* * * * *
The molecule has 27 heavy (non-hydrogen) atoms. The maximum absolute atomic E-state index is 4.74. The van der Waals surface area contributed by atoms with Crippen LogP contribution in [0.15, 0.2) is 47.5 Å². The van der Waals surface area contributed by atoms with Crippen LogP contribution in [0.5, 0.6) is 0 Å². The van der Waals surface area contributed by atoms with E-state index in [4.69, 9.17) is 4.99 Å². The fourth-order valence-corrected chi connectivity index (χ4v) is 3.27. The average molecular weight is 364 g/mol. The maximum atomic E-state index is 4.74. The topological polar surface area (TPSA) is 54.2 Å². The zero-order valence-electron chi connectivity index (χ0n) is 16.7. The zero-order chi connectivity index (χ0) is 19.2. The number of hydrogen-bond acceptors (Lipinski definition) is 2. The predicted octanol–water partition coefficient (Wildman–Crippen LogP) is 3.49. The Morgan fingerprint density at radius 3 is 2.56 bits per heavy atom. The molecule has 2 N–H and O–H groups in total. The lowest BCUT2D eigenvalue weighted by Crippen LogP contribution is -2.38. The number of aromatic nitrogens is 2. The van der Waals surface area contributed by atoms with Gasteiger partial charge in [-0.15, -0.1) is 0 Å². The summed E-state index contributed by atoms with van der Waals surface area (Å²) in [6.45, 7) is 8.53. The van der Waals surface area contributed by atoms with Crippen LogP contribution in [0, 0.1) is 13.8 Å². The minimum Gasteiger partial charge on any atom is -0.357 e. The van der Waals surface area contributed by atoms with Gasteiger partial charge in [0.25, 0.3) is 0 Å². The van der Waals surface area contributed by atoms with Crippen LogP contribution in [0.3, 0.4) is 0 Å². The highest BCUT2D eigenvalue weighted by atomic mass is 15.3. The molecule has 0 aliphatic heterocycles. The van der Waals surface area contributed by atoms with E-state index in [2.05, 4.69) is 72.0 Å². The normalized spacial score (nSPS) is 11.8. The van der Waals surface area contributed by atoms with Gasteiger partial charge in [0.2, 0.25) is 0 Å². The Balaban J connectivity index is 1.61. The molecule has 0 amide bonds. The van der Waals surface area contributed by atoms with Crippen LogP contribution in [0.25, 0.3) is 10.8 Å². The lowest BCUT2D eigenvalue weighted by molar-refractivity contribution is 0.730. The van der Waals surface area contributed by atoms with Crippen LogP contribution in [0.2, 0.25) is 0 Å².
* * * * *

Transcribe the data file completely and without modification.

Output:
The molecule has 27 heavy (non-hydrogen) atoms. The maximum absolute atomic E-state index is 4.74. The van der Waals surface area contributed by atoms with Crippen LogP contribution in [0.15, 0.2) is 47.5 Å². The van der Waals surface area contributed by atoms with Crippen LogP contribution in [0.5, 0.6) is 0 Å². The van der Waals surface area contributed by atoms with E-state index in [4.69, 9.17) is 4.99 Å². The fourth-order valence-corrected chi connectivity index (χ4v) is 3.27. The average molecular weight is 364 g/mol. The maximum atomic E-state index is 4.74. The topological polar surface area (TPSA) is 54.2 Å². The zero-order valence-electron chi connectivity index (χ0n) is 16.7. The zero-order chi connectivity index (χ0) is 19.2. The number of hydrogen-bond acceptors (Lipinski definition) is 2. The predicted octanol–water partition coefficient (Wildman–Crippen LogP) is 3.49. The Morgan fingerprint density at radius 3 is 2.56 bits per heavy atom. The molecule has 2 N–H and O–H groups in total. The lowest BCUT2D eigenvalue weighted by Crippen LogP contribution is -2.38. The number of aromatic nitrogens is 2. The van der Waals surface area contributed by atoms with Gasteiger partial charge in [-0.15, -0.1) is 0 Å². The summed E-state index contributed by atoms with van der Waals surface area (Å²) in [6.45, 7) is 8.53. The van der Waals surface area contributed by atoms with Crippen LogP contribution in [0, 0.1) is 13.8 Å². The minimum Gasteiger partial charge on any atom is -0.357 e. The van der Waals surface area contributed by atoms with Gasteiger partial charge in [0.25, 0.3) is 0 Å². The van der Waals surface area contributed by atoms with Crippen LogP contribution in [0.3, 0.4) is 0 Å². The highest BCUT2D eigenvalue weighted by atomic mass is 15.3. The molecule has 0 aliphatic heterocycles. The van der Waals surface area contributed by atoms with E-state index in [2.05, 4.69) is 72.0 Å². The normalized spacial score (nSPS) is 11.8. The van der Waals surface area contributed by atoms with Gasteiger partial charge in [0.2, 0.25) is 0 Å². The Balaban J connectivity index is 1.61. The molecule has 0 amide bonds. The van der Waals surface area contributed by atoms with Crippen LogP contribution in [0.25, 0.3) is 10.8 Å². The lowest BCUT2D eigenvalue weighted by molar-refractivity contribution is 0.730. The van der Waals surface area contributed by atoms with Crippen LogP contribution in [0.2, 0.25) is 0 Å².